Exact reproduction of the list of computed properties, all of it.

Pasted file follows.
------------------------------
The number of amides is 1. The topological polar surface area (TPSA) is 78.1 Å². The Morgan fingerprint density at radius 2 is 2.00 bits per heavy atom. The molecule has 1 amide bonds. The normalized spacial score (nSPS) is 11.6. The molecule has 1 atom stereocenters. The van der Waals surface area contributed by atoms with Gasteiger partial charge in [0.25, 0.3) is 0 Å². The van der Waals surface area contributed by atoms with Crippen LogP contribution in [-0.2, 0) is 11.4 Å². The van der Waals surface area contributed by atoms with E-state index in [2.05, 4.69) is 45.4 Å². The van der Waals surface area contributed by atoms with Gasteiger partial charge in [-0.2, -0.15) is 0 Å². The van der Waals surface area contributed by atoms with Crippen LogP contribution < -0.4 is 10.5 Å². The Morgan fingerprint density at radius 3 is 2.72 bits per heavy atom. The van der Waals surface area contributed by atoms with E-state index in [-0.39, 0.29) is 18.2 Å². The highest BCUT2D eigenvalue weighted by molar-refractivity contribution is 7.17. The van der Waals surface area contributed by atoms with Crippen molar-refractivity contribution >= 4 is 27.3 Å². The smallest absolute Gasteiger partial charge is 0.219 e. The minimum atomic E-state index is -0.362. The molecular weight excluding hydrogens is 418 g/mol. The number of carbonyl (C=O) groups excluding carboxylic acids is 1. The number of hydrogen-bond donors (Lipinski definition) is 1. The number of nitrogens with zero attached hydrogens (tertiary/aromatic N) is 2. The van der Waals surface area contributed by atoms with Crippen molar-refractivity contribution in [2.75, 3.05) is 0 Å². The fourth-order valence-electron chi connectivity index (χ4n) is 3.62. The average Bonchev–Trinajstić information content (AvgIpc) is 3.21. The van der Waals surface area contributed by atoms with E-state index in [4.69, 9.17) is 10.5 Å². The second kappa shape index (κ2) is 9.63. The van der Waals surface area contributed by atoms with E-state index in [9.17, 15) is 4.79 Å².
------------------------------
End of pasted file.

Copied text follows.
The number of amides is 1. The topological polar surface area (TPSA) is 78.1 Å². The Morgan fingerprint density at radius 2 is 2.00 bits per heavy atom. The molecule has 1 amide bonds. The normalized spacial score (nSPS) is 11.6. The molecule has 1 atom stereocenters. The van der Waals surface area contributed by atoms with Gasteiger partial charge in [0.25, 0.3) is 0 Å². The van der Waals surface area contributed by atoms with Crippen LogP contribution in [-0.2, 0) is 11.4 Å². The van der Waals surface area contributed by atoms with E-state index in [2.05, 4.69) is 45.4 Å². The van der Waals surface area contributed by atoms with Gasteiger partial charge in [-0.2, -0.15) is 0 Å². The van der Waals surface area contributed by atoms with Crippen LogP contribution < -0.4 is 10.5 Å². The Morgan fingerprint density at radius 3 is 2.72 bits per heavy atom. The van der Waals surface area contributed by atoms with E-state index in [-0.39, 0.29) is 18.2 Å². The highest BCUT2D eigenvalue weighted by molar-refractivity contribution is 7.17. The van der Waals surface area contributed by atoms with Crippen molar-refractivity contribution >= 4 is 27.3 Å². The smallest absolute Gasteiger partial charge is 0.219 e. The minimum atomic E-state index is -0.362. The molecular weight excluding hydrogens is 418 g/mol. The number of carbonyl (C=O) groups excluding carboxylic acids is 1. The number of hydrogen-bond donors (Lipinski definition) is 1. The number of nitrogens with zero attached hydrogens (tertiary/aromatic N) is 2. The van der Waals surface area contributed by atoms with Crippen molar-refractivity contribution in [2.75, 3.05) is 0 Å². The fourth-order valence-electron chi connectivity index (χ4n) is 3.62. The average Bonchev–Trinajstić information content (AvgIpc) is 3.21. The van der Waals surface area contributed by atoms with E-state index in [4.69, 9.17) is 10.5 Å². The second kappa shape index (κ2) is 9.63. The van der Waals surface area contributed by atoms with E-state index in [9.17, 15) is 4.79 Å².